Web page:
List immunizations and any reactions noted related to them.
    List any infections (example: ear), illnesses (chicken pox), injuries, broken bones, stitches, etc.
    List any medications prescribed over the course of your child's life.
    List any previous hospitalizations (physical/mental) your child has had.

    Mental/Emotional History
    List Family Medical History, in particular, any known disorders such as Bi-polar, Depression, Asperger's Syndrome, Nonverbal Learning Disorder, Attention Deficit Disorder/Attention Deficit with Hyperactivity Disorder, Dyslexia, etc.
    If any assessments have been documented, note briefly what the outcome of the assessment(s) has been. There is a section devoted to Assessment History that will provide this in detail.

    Social History
    Describe how your child developed socially: were they eager to play with other children, how did they respond, did they have playmates, were they invited to parties, etc.
    Describe any relevant social family information here as well. This would include moves to other locations, divorce, major family upsets, etc. This is the place to frame your family's social history in the light you want it viewed.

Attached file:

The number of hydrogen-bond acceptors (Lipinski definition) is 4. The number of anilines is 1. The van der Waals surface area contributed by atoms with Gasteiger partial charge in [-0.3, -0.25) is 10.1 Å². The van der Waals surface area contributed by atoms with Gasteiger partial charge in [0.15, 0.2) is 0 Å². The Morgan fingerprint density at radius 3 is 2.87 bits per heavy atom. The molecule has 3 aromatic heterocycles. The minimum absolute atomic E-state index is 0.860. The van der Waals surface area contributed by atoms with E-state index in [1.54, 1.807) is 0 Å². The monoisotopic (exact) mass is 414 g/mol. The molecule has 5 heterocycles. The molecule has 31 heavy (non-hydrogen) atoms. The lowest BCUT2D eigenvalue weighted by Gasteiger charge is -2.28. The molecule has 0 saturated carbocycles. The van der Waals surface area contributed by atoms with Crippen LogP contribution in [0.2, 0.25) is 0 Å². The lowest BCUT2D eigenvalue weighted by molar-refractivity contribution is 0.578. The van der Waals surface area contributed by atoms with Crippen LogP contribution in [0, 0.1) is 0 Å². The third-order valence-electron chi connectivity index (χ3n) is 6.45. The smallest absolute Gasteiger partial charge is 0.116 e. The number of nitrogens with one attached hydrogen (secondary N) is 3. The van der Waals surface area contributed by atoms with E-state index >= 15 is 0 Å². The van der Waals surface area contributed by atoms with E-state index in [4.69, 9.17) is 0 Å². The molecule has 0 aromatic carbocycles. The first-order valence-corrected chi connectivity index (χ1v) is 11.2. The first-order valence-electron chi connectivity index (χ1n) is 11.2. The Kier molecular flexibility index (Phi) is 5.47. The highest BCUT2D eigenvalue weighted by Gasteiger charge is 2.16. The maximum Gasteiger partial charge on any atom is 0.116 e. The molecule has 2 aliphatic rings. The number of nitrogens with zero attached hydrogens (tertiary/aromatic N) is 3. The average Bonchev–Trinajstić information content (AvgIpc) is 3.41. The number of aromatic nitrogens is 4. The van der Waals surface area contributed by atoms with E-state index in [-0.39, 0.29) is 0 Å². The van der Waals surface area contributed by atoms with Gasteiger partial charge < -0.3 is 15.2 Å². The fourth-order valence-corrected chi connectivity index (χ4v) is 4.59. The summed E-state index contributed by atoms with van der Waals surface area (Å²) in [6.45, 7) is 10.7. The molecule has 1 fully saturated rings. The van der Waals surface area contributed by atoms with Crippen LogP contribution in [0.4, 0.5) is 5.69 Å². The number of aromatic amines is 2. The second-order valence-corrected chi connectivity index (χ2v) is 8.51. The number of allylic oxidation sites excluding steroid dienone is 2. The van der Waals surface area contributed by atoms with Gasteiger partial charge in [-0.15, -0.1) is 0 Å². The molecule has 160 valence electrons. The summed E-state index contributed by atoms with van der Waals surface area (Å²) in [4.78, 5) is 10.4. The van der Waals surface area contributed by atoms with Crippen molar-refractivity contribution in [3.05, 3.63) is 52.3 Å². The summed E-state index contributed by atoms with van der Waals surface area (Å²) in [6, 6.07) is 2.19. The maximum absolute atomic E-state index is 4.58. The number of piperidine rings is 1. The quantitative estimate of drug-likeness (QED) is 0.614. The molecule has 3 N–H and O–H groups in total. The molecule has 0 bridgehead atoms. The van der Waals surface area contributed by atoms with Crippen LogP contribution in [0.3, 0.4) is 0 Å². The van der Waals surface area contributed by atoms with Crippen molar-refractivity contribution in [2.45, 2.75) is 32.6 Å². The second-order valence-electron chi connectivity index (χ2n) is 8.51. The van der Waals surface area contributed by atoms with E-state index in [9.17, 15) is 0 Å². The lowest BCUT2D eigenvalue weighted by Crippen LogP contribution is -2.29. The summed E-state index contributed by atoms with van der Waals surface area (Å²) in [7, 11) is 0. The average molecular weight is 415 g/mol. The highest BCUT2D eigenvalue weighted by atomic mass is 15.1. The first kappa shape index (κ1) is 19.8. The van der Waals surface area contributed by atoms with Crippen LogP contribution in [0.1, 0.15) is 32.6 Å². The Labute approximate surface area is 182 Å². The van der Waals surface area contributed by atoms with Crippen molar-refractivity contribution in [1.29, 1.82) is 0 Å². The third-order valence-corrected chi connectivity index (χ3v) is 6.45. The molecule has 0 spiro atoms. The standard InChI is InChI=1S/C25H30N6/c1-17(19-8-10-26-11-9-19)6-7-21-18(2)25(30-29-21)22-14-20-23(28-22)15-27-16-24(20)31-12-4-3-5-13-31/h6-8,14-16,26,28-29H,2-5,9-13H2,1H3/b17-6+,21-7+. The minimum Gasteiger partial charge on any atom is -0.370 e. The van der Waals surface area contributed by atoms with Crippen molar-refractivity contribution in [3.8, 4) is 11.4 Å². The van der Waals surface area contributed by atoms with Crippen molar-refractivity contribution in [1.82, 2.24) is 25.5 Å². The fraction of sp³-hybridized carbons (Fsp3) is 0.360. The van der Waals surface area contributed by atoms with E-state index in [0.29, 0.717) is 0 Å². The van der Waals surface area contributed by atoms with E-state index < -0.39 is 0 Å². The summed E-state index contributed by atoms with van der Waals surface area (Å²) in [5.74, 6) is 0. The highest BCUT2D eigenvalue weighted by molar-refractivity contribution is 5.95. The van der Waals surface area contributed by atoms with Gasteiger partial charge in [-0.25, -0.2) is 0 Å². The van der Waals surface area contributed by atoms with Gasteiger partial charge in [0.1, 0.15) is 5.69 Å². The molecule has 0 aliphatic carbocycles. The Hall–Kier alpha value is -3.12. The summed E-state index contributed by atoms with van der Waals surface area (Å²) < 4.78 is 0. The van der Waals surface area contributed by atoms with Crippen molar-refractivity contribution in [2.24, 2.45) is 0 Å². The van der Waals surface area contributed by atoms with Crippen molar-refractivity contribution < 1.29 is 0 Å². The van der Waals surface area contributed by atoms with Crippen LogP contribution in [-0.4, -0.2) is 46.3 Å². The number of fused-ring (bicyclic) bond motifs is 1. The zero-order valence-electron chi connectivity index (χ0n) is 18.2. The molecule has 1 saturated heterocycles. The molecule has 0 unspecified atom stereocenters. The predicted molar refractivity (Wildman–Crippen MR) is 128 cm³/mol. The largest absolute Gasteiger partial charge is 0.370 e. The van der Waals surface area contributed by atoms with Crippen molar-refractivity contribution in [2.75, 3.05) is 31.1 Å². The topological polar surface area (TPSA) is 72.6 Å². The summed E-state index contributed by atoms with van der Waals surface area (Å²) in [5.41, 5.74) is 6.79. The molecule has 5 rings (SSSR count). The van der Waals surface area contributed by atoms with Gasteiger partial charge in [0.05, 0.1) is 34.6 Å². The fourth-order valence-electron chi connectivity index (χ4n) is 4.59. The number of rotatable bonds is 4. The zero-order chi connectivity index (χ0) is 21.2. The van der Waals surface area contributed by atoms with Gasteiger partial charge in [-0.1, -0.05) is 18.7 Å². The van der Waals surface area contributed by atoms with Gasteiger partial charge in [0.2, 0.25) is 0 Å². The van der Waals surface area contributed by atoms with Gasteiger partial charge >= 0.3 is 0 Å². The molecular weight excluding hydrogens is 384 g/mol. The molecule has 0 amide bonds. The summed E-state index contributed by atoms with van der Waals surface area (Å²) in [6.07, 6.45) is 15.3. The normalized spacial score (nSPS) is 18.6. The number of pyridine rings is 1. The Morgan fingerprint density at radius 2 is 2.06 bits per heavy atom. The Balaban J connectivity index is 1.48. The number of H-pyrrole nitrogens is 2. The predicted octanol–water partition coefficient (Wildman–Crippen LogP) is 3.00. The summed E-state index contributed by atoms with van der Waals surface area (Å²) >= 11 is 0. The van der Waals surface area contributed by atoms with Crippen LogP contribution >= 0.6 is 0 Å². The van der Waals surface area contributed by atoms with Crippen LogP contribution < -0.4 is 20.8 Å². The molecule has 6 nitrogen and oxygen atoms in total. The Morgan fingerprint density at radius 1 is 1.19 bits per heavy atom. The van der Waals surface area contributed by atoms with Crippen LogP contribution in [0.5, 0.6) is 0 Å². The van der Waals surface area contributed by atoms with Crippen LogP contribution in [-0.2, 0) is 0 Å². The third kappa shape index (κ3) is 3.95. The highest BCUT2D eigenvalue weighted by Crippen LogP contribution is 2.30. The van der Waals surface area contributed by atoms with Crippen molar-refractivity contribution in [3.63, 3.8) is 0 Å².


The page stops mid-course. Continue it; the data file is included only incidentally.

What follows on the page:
Describe any relevant information regarding interventions with police or other law enforcement.

    Scholastic History
    List the grade level of your child and schools attended.
    Note any awards or academic achievements your child has received.
    Note any difficulties your child has experienced in school (bullying, exclusion, grade failures, etc.).
    If any tutors have been provided, list the subject area and duration.
    If you have an Individual Education Plan (IEP), include it here.

    Assessment History
    Provide any assessments that have been documented.

    Interventions - Past and Present
    Note behavior modification plans, if they worked or not.
    List all medical, dietary, natural remedies that have been utilized and note which worked and which didn't.
    If therapy has been tried, list the outcome and whether or not it was of any benefit.
    If you are using or have used - a methodology (such as the Riley Method, Explosive Child/Basket Method, 1-2-3 Magic, etc.) make note of it.
    Mention the resources you have found and tried, or wish you could try. Things such as biofeedback, music therapy, art therapy, summer camps, etc.

    Concerns - Present and Future
    What is troubling you about your child's behavior at present (education, social life, spiritual life, home life, etc.)?
    What are your concerns about it?
    What are your worries for the future? Why?
    List what your child's weaknesses are in the home, the school, the community and within him/herself.

    Allow yourself to sit back and dream of the life you want with and for your child. Be as specific as possible (enjoy mealtimes, outings, etc.).
    How you would like your difficult child to experience life.